Methane emissions are increasing. And that’s not good for the climate. The concentration of this hydrocarbon in the Earth’s atmosphere is now 2.5 times greater than it was during the pre-industrial era! This is the observation made by a team of scientists from the Future Earth research program .
Twenty-five times warmer than CO 2
Methane is a greenhouse gas which, according to NASA, is the second responsible for climate change after CO 2 . However, it is twenty-five times warmer than the latter. It has always more or less spread in the atmosphere. 30% of emissions come from wetlands such as lakes or rice fields; 30% of oil, natural gas and coal extraction; 20% of agriculture, more particularly livestock. For the remaining 20%, the sources are diverse: forest fires, combustion of biomass – wood therefore -, dams, termites and melting permafrost.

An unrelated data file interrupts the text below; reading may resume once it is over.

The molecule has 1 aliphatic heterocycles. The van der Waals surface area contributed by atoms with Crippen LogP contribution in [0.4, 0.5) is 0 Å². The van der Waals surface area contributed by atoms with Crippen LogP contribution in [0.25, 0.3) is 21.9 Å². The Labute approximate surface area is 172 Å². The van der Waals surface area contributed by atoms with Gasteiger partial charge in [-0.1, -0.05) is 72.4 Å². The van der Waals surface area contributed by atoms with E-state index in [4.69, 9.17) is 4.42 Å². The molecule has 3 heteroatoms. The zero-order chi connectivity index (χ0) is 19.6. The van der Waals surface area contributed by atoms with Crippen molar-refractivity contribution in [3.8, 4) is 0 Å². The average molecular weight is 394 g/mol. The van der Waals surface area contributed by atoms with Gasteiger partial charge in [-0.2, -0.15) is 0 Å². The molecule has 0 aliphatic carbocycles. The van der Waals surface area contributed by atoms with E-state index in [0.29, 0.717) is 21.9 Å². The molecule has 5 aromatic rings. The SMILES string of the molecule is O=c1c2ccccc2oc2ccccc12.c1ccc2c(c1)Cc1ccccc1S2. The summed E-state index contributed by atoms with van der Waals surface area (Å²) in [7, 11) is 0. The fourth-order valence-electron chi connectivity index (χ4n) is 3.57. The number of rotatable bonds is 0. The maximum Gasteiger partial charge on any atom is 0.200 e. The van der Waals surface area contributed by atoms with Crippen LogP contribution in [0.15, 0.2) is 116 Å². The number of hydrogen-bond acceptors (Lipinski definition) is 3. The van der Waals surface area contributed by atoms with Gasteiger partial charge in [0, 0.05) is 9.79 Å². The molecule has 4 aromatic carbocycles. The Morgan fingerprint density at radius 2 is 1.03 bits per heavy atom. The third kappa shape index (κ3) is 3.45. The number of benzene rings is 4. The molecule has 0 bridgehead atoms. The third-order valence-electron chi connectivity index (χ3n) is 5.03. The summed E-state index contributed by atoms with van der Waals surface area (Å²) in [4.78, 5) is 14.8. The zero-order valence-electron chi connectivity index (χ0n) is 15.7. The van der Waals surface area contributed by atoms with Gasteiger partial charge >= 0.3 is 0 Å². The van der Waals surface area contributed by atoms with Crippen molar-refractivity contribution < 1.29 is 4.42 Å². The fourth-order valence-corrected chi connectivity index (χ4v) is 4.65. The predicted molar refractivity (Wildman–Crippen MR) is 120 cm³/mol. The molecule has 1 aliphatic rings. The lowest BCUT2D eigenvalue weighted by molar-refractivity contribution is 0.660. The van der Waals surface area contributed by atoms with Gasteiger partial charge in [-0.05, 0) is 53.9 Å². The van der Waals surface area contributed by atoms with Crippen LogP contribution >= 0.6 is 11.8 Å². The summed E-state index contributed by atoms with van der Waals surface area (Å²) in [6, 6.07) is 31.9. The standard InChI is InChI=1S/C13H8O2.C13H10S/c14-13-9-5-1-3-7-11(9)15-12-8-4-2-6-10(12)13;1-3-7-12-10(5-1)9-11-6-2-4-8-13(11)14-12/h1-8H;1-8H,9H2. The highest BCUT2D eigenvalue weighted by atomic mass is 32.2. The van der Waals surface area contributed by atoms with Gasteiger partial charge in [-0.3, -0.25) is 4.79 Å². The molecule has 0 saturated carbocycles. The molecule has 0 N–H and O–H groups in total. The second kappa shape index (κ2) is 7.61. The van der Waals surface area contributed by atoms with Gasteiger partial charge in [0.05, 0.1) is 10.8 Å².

It is this last source that worries researchers. A large amount of methane is believed to be in Antarctica , trapped in permafrost, permanently frozen soils, and in the seabed. Scientists recently discovered the first continuous leak of methane into the sea floor. The thaw of the permafrost, which arrives seventy years earlier than expected, and the warming of the oceans pave the way for a worrying situation, in which mass methane emissions would be inevitable, scientists alarm.